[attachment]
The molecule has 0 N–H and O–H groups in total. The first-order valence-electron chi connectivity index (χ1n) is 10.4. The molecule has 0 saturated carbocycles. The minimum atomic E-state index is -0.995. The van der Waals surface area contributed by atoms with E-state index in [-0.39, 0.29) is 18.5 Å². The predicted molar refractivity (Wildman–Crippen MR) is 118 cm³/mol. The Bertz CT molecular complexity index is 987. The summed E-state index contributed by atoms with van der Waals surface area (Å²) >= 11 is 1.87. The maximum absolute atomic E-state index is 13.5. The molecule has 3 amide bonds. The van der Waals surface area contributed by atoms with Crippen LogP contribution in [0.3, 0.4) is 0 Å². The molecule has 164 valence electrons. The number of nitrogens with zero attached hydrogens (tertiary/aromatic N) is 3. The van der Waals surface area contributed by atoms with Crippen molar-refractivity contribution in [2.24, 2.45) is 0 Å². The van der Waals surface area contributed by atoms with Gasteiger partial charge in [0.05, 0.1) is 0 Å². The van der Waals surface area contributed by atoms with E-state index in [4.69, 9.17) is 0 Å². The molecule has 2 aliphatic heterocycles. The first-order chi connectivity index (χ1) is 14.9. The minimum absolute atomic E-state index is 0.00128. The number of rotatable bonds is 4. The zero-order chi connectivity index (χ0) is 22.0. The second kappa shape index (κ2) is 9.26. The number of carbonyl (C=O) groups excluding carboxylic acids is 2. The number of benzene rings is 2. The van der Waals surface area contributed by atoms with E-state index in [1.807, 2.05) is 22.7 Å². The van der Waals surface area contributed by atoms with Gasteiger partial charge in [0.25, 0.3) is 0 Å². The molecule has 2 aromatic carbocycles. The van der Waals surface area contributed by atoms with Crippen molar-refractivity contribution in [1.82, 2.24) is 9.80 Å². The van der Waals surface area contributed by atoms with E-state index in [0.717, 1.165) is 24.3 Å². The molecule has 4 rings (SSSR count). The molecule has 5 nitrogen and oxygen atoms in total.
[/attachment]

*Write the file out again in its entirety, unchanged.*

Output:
The molecule has 0 N–H and O–H groups in total. The first-order valence-electron chi connectivity index (χ1n) is 10.4. The molecule has 0 saturated carbocycles. The minimum atomic E-state index is -0.995. The van der Waals surface area contributed by atoms with E-state index in [-0.39, 0.29) is 18.5 Å². The predicted molar refractivity (Wildman–Crippen MR) is 118 cm³/mol. The Bertz CT molecular complexity index is 987. The summed E-state index contributed by atoms with van der Waals surface area (Å²) >= 11 is 1.87. The maximum absolute atomic E-state index is 13.5. The molecule has 3 amide bonds. The van der Waals surface area contributed by atoms with Crippen LogP contribution in [0.3, 0.4) is 0 Å². The molecule has 164 valence electrons. The number of nitrogens with zero attached hydrogens (tertiary/aromatic N) is 3. The van der Waals surface area contributed by atoms with Crippen molar-refractivity contribution in [2.24, 2.45) is 0 Å². The van der Waals surface area contributed by atoms with Gasteiger partial charge in [0.05, 0.1) is 0 Å². The van der Waals surface area contributed by atoms with E-state index in [4.69, 9.17) is 0 Å². The molecule has 2 aliphatic heterocycles. The first-order chi connectivity index (χ1) is 14.9. The minimum absolute atomic E-state index is 0.00128. The number of rotatable bonds is 4. The zero-order chi connectivity index (χ0) is 22.0. The second kappa shape index (κ2) is 9.26. The number of carbonyl (C=O) groups excluding carboxylic acids is 2. The number of benzene rings is 2. The van der Waals surface area contributed by atoms with E-state index in [1.807, 2.05) is 22.7 Å². The van der Waals surface area contributed by atoms with Gasteiger partial charge in [0.25, 0.3) is 0 Å². The molecule has 2 aromatic carbocycles. The van der Waals surface area contributed by atoms with Crippen molar-refractivity contribution in [1.82, 2.24) is 9.80 Å². The van der Waals surface area contributed by atoms with E-state index in [0.717, 1.165) is 24.3 Å². The molecule has 4 rings (SSSR count). The molecule has 5 nitrogen and oxygen atoms in total.